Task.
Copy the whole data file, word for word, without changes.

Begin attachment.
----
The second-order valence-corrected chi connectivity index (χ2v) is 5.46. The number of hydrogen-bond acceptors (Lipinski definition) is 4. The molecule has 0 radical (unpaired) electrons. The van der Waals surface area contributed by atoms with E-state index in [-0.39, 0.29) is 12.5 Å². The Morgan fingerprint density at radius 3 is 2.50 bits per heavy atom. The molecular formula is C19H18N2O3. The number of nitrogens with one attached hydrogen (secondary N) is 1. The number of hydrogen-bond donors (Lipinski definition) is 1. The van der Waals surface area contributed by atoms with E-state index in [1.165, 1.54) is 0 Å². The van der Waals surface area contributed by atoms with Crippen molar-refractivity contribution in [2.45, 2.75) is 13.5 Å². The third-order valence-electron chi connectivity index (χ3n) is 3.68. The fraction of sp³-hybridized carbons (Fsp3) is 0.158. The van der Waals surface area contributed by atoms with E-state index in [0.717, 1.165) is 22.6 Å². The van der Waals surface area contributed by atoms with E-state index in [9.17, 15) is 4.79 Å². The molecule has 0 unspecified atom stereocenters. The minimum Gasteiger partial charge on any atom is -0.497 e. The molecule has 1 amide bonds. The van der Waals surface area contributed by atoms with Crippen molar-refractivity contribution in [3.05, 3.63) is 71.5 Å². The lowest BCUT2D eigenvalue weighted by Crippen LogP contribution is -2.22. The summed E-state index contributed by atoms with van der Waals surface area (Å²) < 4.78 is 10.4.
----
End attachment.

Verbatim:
The second-order valence-corrected chi connectivity index (χ2v) is 5.46. The number of hydrogen-bond acceptors (Lipinski definition) is 4. The molecule has 0 radical (unpaired) electrons. The van der Waals surface area contributed by atoms with E-state index in [-0.39, 0.29) is 12.5 Å². The Morgan fingerprint density at radius 3 is 2.50 bits per heavy atom. The molecular formula is C19H18N2O3. The number of nitrogens with one attached hydrogen (secondary N) is 1. The number of hydrogen-bond donors (Lipinski definition) is 1. The van der Waals surface area contributed by atoms with E-state index in [1.165, 1.54) is 0 Å². The van der Waals surface area contributed by atoms with Crippen molar-refractivity contribution in [2.45, 2.75) is 13.5 Å². The third-order valence-electron chi connectivity index (χ3n) is 3.68. The fraction of sp³-hybridized carbons (Fsp3) is 0.158. The van der Waals surface area contributed by atoms with E-state index in [0.717, 1.165) is 22.6 Å². The van der Waals surface area contributed by atoms with E-state index in [9.17, 15) is 4.79 Å². The molecule has 0 unspecified atom stereocenters. The minimum Gasteiger partial charge on any atom is -0.497 e. The molecule has 1 amide bonds. The van der Waals surface area contributed by atoms with Crippen molar-refractivity contribution in [3.05, 3.63) is 71.5 Å². The lowest BCUT2D eigenvalue weighted by Crippen LogP contribution is -2.22. The summed E-state index contributed by atoms with van der Waals surface area (Å²) < 4.78 is 10.4.